If the quality of the afferent signal impinging upon key brain areas during bouts of OM is the principal determinant of amblyaudia, how is this degraded signal best measured? The most direct measurement would be to characterize the spatiotemporally distributed patterns of spiking activity in the auditory nerve and brainstem. As this is clearly impossible in humans, what available method most closely approximates the afferent signal?
Diagnostic measures of afferent signal quality
Outcome measures that probe amblyaudia
Overall, physiologic and perceptual testing in animal models as well as humans suggests that the connection between OM-associated degradation of afferent signal quality and subsequent neurological impairment is substantially clearer than generally believed. These data further inform two practical considerations for management of, or research involving, children with chronic OM. (1) The afferent signal quality of children with OM should be assessed longitudinally to accurately characterize the nature and timing of their sensory deprivation, with detection of degraded afferent input shifting the cost-benefit analysis towards more aggressive treatment. This suggestion agrees with the most recent recommendations of the American Academy of Pediatrics (2004). (2) However, while the current clinical practice guidelines state that hearing status be based on the sensitivity of the child’s better hearing ear, animal models of amblyaudia have repeatedly shown that asymmetric, degraded afferent input results in profound alterations in the form and function of binaural circuits and dichotic listening tasks. Therefore, we suggest that afferent signal quality in the “worse” ear should also be considered in the cost-benefit analysis of treatment.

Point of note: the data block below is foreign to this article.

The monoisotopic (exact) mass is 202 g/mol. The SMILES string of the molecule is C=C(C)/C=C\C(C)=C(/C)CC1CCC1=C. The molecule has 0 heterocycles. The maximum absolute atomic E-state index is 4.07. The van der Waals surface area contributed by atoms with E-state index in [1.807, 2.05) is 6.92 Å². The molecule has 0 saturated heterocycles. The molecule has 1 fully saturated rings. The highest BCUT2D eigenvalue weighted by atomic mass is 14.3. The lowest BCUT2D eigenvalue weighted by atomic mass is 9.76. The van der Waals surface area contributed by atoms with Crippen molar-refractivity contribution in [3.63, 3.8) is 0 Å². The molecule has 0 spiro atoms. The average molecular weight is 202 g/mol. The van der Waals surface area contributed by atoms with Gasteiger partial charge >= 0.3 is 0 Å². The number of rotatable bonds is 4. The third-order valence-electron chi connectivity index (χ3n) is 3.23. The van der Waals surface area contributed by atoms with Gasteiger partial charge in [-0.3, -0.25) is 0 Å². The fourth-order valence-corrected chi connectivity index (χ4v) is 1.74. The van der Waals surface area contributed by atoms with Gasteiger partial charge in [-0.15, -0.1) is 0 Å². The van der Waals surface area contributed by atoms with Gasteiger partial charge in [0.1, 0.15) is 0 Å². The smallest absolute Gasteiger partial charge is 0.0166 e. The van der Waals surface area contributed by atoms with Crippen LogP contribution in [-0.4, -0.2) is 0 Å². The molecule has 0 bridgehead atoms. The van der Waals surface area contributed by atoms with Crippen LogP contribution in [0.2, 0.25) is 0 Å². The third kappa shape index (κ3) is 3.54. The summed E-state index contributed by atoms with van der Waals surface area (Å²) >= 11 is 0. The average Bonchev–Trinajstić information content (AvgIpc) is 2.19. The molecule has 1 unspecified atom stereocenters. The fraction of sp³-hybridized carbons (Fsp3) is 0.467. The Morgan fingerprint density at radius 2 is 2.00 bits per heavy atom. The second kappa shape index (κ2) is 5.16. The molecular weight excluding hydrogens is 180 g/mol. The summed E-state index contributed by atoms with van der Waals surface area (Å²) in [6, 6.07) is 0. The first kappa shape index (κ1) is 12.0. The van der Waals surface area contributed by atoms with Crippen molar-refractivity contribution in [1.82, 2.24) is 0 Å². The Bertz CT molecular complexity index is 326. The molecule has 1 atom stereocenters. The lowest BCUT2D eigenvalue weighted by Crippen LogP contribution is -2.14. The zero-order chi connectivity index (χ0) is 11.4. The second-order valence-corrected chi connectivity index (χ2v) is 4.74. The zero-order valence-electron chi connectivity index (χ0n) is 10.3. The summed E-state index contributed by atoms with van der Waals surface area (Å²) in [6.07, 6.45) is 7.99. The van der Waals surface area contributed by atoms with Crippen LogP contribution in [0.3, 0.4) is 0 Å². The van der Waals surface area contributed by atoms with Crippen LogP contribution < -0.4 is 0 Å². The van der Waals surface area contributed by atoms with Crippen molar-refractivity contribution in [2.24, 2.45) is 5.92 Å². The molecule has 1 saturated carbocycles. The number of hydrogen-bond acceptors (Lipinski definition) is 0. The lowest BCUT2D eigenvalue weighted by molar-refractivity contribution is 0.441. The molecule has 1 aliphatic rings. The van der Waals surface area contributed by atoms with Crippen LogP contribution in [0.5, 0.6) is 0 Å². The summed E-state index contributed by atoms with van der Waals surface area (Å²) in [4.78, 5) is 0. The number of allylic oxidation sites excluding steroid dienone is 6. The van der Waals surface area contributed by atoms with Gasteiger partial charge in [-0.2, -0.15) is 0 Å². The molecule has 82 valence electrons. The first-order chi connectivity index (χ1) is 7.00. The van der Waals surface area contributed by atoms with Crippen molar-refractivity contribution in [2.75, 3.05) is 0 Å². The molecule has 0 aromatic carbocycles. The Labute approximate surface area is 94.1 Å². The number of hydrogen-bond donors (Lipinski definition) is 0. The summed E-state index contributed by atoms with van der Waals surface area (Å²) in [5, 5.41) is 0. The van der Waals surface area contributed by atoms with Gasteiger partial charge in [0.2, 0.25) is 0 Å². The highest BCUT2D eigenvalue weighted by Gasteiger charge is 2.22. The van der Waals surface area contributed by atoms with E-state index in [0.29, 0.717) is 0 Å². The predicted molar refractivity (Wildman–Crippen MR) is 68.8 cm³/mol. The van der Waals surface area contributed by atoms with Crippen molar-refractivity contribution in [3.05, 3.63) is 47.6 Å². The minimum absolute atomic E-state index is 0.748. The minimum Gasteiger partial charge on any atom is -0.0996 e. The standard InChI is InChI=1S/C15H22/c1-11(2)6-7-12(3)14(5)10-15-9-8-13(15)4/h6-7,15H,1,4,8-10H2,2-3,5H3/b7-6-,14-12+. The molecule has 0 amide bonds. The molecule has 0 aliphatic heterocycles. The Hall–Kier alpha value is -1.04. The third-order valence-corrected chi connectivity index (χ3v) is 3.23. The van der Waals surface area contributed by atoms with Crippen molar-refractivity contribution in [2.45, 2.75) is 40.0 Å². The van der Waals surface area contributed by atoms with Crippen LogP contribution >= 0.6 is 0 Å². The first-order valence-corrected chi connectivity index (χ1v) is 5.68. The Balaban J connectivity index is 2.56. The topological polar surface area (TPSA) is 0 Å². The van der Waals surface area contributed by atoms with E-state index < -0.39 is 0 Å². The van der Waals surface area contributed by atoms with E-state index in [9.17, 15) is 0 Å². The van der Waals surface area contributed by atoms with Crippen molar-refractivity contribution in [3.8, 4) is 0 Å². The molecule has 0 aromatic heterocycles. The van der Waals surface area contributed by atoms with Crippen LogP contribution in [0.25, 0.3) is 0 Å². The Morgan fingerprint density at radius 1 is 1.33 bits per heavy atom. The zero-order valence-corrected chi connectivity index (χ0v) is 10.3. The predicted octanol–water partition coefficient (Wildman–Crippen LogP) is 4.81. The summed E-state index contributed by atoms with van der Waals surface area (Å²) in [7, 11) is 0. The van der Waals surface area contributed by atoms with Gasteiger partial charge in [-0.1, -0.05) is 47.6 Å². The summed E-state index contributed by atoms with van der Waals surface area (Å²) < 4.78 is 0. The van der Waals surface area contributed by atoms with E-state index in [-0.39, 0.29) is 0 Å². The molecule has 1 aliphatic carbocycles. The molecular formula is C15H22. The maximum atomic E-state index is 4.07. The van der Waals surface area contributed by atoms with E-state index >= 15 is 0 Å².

It is also likely that the timing of deprivation plays a key role in the specific nature of amblyaudia, although this matter is not yet completely elucidated in the animal literature, much less in human studies. The nature of morphological and physiologic changes in the central auditory system that result from well-controlled, developmentally degraded afferent signal quality are only beginning to be characterized in animal models. Some of the particularly important questions to be addressed in animal studies are whether the central nervous system completely normalizes following reinstatement of hearing and over what time-course such recovery might occur. Ongoing studies will relate these physiologic abnormalities to perception and may inform targeted neuroplasticity treatments, which could ultimately be translated to the clinical population.